Ahead of me was a tall, black gate. It was locked and at the other end was another teleporter column. It was the only place in this room from which I could cast the teleportation spell. I grabbed a pebble from my backpack and transformed it into a beetle. The insect came to life and looked up at me.
“Go through the bars and stay over there,” I said, setting it down on the ground.
It walked over there dutifully after hesitating for a while. It looked a little confused, but I reiterated that it needed to stay. Not my finest transformation, but it did the job.
“Stay,” I said.
I readied a teleportation spell, after turning the beetle into an anchor, and luckily the gate didn’t prevent it. I looked at the time. Only a few minutes, and with any luck, I was ahead in the race. I turned the beetle back into a pebble, and then I moved on through the next light column.
The next room was another basement. There was another column, barred by a metal gate. Right next to it was a bowl. The shelves around me were stocked with potion ingredients: mushrooms, feathers, dusts, roots… and in the middle of the room there was a single bottle on a stand. It had a label saying ‘Use me’.
I grabbed it and smashed it, and the room was immediately filled with rain. It poured down from the ceiling and soaked me through in an instant. After half a minute of rain, it cleared up and I dried as well.
There wasn’t an alchemy station in the room, so I didn’t have to brew this potion myself. However, there was that bowl. I gathered up the ingredients I thought had been used here: Rain water, of course, and a few other things, and deposited them in the bowl. The gate opened wide.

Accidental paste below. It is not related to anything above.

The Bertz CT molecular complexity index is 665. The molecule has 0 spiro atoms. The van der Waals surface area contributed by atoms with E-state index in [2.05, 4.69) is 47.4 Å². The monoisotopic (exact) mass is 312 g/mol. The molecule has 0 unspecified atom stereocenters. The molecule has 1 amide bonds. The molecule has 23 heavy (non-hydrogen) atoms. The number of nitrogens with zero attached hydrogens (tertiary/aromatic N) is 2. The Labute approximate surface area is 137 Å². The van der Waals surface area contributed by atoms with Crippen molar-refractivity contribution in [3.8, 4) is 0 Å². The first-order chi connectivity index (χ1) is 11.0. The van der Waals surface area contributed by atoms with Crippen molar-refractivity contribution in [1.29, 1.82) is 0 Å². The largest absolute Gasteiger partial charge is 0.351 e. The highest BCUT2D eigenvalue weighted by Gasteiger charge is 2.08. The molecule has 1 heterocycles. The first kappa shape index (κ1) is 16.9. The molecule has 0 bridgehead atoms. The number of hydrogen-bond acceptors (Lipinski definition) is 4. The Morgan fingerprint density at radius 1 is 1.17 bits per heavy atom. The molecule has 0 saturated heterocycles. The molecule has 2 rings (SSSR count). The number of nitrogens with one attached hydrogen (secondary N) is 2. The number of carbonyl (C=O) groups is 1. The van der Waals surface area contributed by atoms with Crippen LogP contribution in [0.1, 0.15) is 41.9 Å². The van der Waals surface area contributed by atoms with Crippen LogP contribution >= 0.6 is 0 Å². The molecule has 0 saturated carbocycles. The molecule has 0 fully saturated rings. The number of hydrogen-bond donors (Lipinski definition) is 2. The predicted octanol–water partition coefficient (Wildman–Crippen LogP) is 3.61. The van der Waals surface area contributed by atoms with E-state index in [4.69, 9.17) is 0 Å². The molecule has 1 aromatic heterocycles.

The next room was covered in fake lava that I had to cross. Another had a canyon that I crossed with my broom, after turning myself invisible to sneak by a flock of birds; there was a room full of rats whose natural squeaks had been enhanced to deafening levels. Room after room went by without much trouble.
I sped through a room with a mirror version of myself that I had to duel and made my way to the last teleporter. I wondered if I was the first to pass through it and if I’d won. I wanted to win, but then at the same time, if I went through there and Nadir stood out there, victorious… I could live with that. I would come back next year and demand a rematch, of course, and I would train harder than ever for it. Maybe even along with him in Egypt. But I’d live.
Before I did my teleporting spell, I closed my eyes, imagined the scene that I expected to meet there, and I cast it.
Something was wrong.
Something was warm against my face, and when I opened my eyes, I was met by a roaring inferno. I couldn’t see the room past it, and when I spun, I met a brick wall. The fire was near-blinding to look at, and above that was a thick carpet of black smoke.
I looked around me and asked for Gabriel, but nobody answered. He usually made sure that he could talk to the participants if he saw that something was wrong, but I got only silence and the sound of fire. There was nothing and nobody here. I must have miscounted the rooms, but I felt certain that that wasn’t the case. Regardless, I raised my hands and readied a spell that could extinguish fire.